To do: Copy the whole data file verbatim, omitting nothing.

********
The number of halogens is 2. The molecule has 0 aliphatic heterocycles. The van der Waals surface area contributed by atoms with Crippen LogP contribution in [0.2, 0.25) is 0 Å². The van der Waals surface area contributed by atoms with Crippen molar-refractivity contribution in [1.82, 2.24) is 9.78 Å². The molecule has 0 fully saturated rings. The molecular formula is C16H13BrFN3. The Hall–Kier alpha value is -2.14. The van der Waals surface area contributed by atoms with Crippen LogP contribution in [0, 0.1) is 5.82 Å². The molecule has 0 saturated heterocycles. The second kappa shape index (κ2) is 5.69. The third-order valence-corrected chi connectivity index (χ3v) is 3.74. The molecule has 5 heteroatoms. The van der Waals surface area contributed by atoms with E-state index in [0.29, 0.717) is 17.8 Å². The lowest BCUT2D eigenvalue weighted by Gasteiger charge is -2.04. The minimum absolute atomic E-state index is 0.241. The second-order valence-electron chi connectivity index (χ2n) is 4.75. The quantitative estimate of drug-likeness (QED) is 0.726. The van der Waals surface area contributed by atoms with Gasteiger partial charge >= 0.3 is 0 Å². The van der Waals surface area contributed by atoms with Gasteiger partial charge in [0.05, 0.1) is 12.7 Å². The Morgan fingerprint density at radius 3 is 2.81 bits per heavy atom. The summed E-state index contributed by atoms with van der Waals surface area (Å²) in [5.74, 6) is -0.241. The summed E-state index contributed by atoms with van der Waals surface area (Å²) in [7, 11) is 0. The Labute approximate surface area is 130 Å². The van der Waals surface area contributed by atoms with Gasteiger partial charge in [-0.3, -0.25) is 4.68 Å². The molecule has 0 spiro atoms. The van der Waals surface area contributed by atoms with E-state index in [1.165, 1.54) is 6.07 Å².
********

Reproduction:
The number of halogens is 2. The molecule has 0 aliphatic heterocycles. The van der Waals surface area contributed by atoms with Crippen LogP contribution in [0.2, 0.25) is 0 Å². The van der Waals surface area contributed by atoms with Crippen molar-refractivity contribution in [1.82, 2.24) is 9.78 Å². The molecule has 0 fully saturated rings. The molecular formula is C16H13BrFN3. The Hall–Kier alpha value is -2.14. The van der Waals surface area contributed by atoms with Crippen LogP contribution in [0, 0.1) is 5.82 Å². The molecule has 0 saturated heterocycles. The second kappa shape index (κ2) is 5.69. The third-order valence-corrected chi connectivity index (χ3v) is 3.74. The molecule has 5 heteroatoms. The van der Waals surface area contributed by atoms with E-state index in [0.29, 0.717) is 17.8 Å². The lowest BCUT2D eigenvalue weighted by Gasteiger charge is -2.04. The minimum absolute atomic E-state index is 0.241. The second-order valence-electron chi connectivity index (χ2n) is 4.75. The quantitative estimate of drug-likeness (QED) is 0.726. The van der Waals surface area contributed by atoms with Gasteiger partial charge >= 0.3 is 0 Å². The van der Waals surface area contributed by atoms with Gasteiger partial charge in [0.05, 0.1) is 12.7 Å². The Morgan fingerprint density at radius 3 is 2.81 bits per heavy atom. The summed E-state index contributed by atoms with van der Waals surface area (Å²) in [5.74, 6) is -0.241. The summed E-state index contributed by atoms with van der Waals surface area (Å²) in [7, 11) is 0. The Labute approximate surface area is 130 Å². The van der Waals surface area contributed by atoms with Gasteiger partial charge in [-0.3, -0.25) is 4.68 Å². The molecule has 0 spiro atoms. The van der Waals surface area contributed by atoms with E-state index in [1.165, 1.54) is 6.07 Å².